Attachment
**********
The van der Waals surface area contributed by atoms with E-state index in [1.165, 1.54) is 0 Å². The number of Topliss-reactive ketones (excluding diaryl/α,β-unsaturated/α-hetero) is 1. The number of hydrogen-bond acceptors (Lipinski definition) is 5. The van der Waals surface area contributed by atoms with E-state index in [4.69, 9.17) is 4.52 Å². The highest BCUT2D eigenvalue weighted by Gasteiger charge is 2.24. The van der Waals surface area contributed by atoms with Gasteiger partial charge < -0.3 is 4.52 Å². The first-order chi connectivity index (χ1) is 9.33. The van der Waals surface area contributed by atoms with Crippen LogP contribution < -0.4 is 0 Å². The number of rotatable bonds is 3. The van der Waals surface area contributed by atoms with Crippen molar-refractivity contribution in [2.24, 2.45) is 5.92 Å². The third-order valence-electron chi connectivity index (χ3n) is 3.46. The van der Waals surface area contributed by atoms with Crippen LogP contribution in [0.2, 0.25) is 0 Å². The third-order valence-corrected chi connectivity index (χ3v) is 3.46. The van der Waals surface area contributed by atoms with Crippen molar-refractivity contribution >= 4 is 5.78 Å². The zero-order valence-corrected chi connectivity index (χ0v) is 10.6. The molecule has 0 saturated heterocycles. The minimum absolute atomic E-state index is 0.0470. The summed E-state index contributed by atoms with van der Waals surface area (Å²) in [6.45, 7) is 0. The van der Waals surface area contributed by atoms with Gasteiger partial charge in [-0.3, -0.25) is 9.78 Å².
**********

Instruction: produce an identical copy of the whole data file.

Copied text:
The van der Waals surface area contributed by atoms with E-state index in [1.165, 1.54) is 0 Å². The number of Topliss-reactive ketones (excluding diaryl/α,β-unsaturated/α-hetero) is 1. The number of hydrogen-bond acceptors (Lipinski definition) is 5. The van der Waals surface area contributed by atoms with E-state index in [4.69, 9.17) is 4.52 Å². The highest BCUT2D eigenvalue weighted by Gasteiger charge is 2.24. The van der Waals surface area contributed by atoms with Gasteiger partial charge < -0.3 is 4.52 Å². The first-order chi connectivity index (χ1) is 9.33. The van der Waals surface area contributed by atoms with Crippen LogP contribution < -0.4 is 0 Å². The number of rotatable bonds is 3. The van der Waals surface area contributed by atoms with Crippen molar-refractivity contribution in [2.24, 2.45) is 5.92 Å². The third-order valence-electron chi connectivity index (χ3n) is 3.46. The van der Waals surface area contributed by atoms with Crippen LogP contribution in [0.2, 0.25) is 0 Å². The third-order valence-corrected chi connectivity index (χ3v) is 3.46. The van der Waals surface area contributed by atoms with Crippen molar-refractivity contribution >= 4 is 5.78 Å². The zero-order valence-corrected chi connectivity index (χ0v) is 10.6. The molecule has 0 saturated heterocycles. The minimum absolute atomic E-state index is 0.0470. The summed E-state index contributed by atoms with van der Waals surface area (Å²) in [6.45, 7) is 0. The van der Waals surface area contributed by atoms with Gasteiger partial charge in [-0.3, -0.25) is 9.78 Å².